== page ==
In the race to replace Texas Attorney General and Republican nominee for Governor Greg Abbott, state Sen. Ken Paxton was the frontrunner in the March Republican primary. It was yet another example of Republican primary voters choosing to go with the least qualified person for the job. Paxton is more of a real estate investor than he is an attorney but voters didn’t seem to pay attention, focusing only on his loose affiliation with Sen. Ted Cruz and tea party endorsements. Let’s hope that in the runoff, voters get serious and look at Paxton’s lack of accomplishment during his legislative career and his many problems with financial transparency.
Fortunately, the Texas Tribune’s Jay Root has pieced a few of Paxton’s problems together in a piece titled “Paxton Campaign Reviewing Disclosure Lapses” published this morning. Here are a few snippets:
The facts in at least one case from 2006 demonstrate that Paxton was being paid at a time that he wasn’t registered with the state to do paid solicitor work.
The case involved two of Mowery’s customers — Teri and David Goettsche of Dallas. In a September 2006 letter, Mowery informed a concerned and apparently surprised Teri Goettsche that Paxton — whom she had previously retained as a lawyer on a separate matter — was being paid a 30 percent commission for referring her to Mowery’s investment firm.
The Goettsches’ lawyer, John Sloan of Longview, said the couple lost hundreds of thousands of dollars in the failed land deal, and only found out about Paxton’s role when things started to go south in the summer of 2006. Teri Goettsche was referred to Mowery after hiring Paxton to prepare a post-nuptial agreement in 2003 and didn’t realize the lawyer-turned-politician was also getting paid as a solicitor, they said in the lawsuit.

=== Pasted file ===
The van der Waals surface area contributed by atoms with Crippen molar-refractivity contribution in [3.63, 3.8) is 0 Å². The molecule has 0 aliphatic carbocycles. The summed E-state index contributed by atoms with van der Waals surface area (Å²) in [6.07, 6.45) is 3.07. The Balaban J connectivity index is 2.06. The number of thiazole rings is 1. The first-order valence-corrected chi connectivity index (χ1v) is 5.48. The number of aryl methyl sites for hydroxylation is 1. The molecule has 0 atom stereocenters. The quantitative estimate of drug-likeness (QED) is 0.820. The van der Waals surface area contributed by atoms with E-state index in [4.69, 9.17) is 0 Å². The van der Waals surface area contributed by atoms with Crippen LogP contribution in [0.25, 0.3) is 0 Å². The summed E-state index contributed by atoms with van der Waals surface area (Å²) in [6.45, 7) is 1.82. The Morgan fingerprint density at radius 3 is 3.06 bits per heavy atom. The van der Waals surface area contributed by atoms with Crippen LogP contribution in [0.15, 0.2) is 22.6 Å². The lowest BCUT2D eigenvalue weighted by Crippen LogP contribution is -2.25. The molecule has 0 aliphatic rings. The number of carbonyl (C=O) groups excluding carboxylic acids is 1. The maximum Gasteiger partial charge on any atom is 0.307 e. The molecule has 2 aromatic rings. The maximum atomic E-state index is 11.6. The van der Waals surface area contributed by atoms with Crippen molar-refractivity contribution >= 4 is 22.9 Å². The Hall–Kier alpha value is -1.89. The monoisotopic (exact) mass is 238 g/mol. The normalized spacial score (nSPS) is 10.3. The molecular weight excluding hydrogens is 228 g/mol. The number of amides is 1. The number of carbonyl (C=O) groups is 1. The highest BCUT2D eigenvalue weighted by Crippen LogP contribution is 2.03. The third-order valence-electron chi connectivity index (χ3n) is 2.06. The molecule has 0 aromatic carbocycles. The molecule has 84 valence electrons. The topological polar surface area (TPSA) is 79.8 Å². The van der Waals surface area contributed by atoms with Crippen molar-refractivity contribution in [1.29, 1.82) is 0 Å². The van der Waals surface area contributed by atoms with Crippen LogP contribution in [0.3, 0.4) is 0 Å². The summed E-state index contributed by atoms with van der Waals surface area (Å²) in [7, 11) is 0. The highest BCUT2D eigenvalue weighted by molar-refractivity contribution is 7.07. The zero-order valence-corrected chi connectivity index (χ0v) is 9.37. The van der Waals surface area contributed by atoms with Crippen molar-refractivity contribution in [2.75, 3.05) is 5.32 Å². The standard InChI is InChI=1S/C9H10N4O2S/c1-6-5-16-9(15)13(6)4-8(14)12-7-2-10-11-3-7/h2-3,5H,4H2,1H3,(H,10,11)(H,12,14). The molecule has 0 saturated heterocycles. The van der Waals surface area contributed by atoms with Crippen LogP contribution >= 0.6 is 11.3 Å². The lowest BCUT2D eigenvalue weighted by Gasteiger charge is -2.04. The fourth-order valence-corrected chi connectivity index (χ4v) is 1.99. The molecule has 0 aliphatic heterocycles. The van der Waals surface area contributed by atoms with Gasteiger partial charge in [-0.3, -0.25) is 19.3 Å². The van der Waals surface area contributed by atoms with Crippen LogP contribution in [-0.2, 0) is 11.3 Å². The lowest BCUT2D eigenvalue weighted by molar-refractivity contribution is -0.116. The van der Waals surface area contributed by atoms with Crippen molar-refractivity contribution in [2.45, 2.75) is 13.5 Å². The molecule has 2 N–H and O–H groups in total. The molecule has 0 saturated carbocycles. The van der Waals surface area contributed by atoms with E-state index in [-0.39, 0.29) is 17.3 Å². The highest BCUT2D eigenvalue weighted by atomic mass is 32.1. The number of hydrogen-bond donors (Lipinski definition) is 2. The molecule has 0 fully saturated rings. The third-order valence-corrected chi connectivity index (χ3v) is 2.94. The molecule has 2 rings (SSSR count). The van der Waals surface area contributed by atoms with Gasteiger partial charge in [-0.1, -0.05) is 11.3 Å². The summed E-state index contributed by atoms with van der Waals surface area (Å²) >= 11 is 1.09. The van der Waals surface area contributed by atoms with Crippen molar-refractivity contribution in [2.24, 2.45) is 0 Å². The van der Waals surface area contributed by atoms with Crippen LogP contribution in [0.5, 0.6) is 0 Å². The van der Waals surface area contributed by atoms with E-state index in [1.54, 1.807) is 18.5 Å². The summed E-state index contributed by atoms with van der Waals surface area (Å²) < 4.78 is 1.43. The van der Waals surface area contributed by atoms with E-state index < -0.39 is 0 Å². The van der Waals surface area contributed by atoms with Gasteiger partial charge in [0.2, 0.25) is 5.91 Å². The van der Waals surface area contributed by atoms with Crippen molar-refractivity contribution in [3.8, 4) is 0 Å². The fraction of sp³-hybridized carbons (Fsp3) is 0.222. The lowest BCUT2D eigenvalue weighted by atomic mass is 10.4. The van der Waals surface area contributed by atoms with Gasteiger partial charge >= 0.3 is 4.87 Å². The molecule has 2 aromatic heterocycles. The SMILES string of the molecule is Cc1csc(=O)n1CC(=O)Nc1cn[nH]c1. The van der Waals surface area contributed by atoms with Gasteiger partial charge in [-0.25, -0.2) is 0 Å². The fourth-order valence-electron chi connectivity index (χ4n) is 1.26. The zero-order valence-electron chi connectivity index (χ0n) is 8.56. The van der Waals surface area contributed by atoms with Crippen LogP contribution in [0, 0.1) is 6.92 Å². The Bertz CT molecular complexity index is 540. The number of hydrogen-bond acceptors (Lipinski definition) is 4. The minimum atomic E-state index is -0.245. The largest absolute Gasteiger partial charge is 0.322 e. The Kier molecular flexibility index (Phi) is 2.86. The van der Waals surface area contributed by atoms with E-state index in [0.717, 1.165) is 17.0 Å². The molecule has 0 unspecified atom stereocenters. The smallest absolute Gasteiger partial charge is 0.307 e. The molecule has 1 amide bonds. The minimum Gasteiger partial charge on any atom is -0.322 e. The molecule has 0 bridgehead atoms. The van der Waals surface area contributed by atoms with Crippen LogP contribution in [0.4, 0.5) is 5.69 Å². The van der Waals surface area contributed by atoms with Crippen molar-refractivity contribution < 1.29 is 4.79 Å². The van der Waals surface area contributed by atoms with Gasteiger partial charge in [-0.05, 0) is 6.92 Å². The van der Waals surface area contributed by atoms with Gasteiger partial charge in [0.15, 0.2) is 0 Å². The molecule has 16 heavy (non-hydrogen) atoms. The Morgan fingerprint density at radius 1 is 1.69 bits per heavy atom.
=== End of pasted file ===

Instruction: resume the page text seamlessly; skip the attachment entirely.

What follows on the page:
This isn’t the first time Paxton has failed to disclose a business interest. The lawmaker did not reveal his interest in a lucrative state contract on 2007 ethics disclosures until The Associated Press reported on it in 2008. At the time, he blamed the lapse on a technical snafu and promptly corrected it.
Joe Larsen, a board member of the Freedom of Information Foundation of Texas and chairman of the group’s review committee, said he was not familiar with Paxton’s track record on transparency. But he said that “the history of one’s personal transparency is absolutely indicative of how objective a person would be in deciding other transparency issues.”
The funny thing about this is that Paxton presents himself as some sort of Boy Scout Sunday School teacher. And thus far, the press has let him get away with that persona. I hope more journalists get interested in Paxton’s business dealings and bills he filed as a state representative. Perhaps then the voters will see Paxton for what he is instead of the fairy tale they think they know.